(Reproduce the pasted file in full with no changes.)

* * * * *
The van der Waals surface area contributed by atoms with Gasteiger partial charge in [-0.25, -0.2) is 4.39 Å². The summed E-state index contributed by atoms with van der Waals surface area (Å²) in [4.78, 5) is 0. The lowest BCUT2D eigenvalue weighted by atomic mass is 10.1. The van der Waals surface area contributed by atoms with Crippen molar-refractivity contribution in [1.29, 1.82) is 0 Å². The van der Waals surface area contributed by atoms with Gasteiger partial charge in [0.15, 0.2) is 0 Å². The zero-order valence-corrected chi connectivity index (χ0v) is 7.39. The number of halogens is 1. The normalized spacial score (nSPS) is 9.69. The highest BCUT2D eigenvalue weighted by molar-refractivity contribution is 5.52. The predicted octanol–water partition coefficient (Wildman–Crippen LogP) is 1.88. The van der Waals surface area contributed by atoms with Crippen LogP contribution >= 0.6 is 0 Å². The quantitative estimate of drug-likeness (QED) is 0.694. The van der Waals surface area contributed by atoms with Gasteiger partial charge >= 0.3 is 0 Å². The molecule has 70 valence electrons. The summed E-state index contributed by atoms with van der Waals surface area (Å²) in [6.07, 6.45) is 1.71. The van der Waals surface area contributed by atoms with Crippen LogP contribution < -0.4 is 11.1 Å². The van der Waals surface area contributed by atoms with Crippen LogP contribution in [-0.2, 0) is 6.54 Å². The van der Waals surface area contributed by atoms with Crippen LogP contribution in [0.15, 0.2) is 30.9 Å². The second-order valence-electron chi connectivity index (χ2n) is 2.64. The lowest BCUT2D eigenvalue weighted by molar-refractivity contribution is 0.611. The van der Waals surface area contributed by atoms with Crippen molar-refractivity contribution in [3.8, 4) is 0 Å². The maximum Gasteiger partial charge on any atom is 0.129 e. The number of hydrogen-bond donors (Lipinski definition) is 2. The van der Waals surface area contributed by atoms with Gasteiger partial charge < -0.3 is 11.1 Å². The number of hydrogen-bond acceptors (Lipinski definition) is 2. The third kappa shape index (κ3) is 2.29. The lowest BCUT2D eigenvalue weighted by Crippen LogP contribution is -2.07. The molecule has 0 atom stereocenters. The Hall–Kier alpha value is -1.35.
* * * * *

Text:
The van der Waals surface area contributed by atoms with Gasteiger partial charge in [-0.25, -0.2) is 4.39 Å². The summed E-state index contributed by atoms with van der Waals surface area (Å²) in [4.78, 5) is 0. The lowest BCUT2D eigenvalue weighted by atomic mass is 10.1. The van der Waals surface area contributed by atoms with Crippen molar-refractivity contribution in [1.29, 1.82) is 0 Å². The van der Waals surface area contributed by atoms with Gasteiger partial charge in [0.15, 0.2) is 0 Å². The zero-order valence-corrected chi connectivity index (χ0v) is 7.39. The number of halogens is 1. The normalized spacial score (nSPS) is 9.69. The highest BCUT2D eigenvalue weighted by molar-refractivity contribution is 5.52. The predicted octanol–water partition coefficient (Wildman–Crippen LogP) is 1.88. The van der Waals surface area contributed by atoms with Crippen LogP contribution >= 0.6 is 0 Å². The quantitative estimate of drug-likeness (QED) is 0.694. The van der Waals surface area contributed by atoms with Gasteiger partial charge >= 0.3 is 0 Å². The molecule has 70 valence electrons. The summed E-state index contributed by atoms with van der Waals surface area (Å²) in [6.07, 6.45) is 1.71. The van der Waals surface area contributed by atoms with Crippen LogP contribution < -0.4 is 11.1 Å². The van der Waals surface area contributed by atoms with Crippen LogP contribution in [-0.2, 0) is 6.54 Å². The van der Waals surface area contributed by atoms with Crippen LogP contribution in [0.15, 0.2) is 30.9 Å². The second-order valence-electron chi connectivity index (χ2n) is 2.64. The lowest BCUT2D eigenvalue weighted by molar-refractivity contribution is 0.611. The van der Waals surface area contributed by atoms with Crippen molar-refractivity contribution in [3.8, 4) is 0 Å². The maximum Gasteiger partial charge on any atom is 0.129 e. The number of hydrogen-bond donors (Lipinski definition) is 2. The van der Waals surface area contributed by atoms with Gasteiger partial charge < -0.3 is 11.1 Å². The number of hydrogen-bond acceptors (Lipinski definition) is 2. The third kappa shape index (κ3) is 2.29. The lowest BCUT2D eigenvalue weighted by Crippen LogP contribution is -2.07. The molecule has 0 atom stereocenters. The Hall–Kier alpha value is -1.35.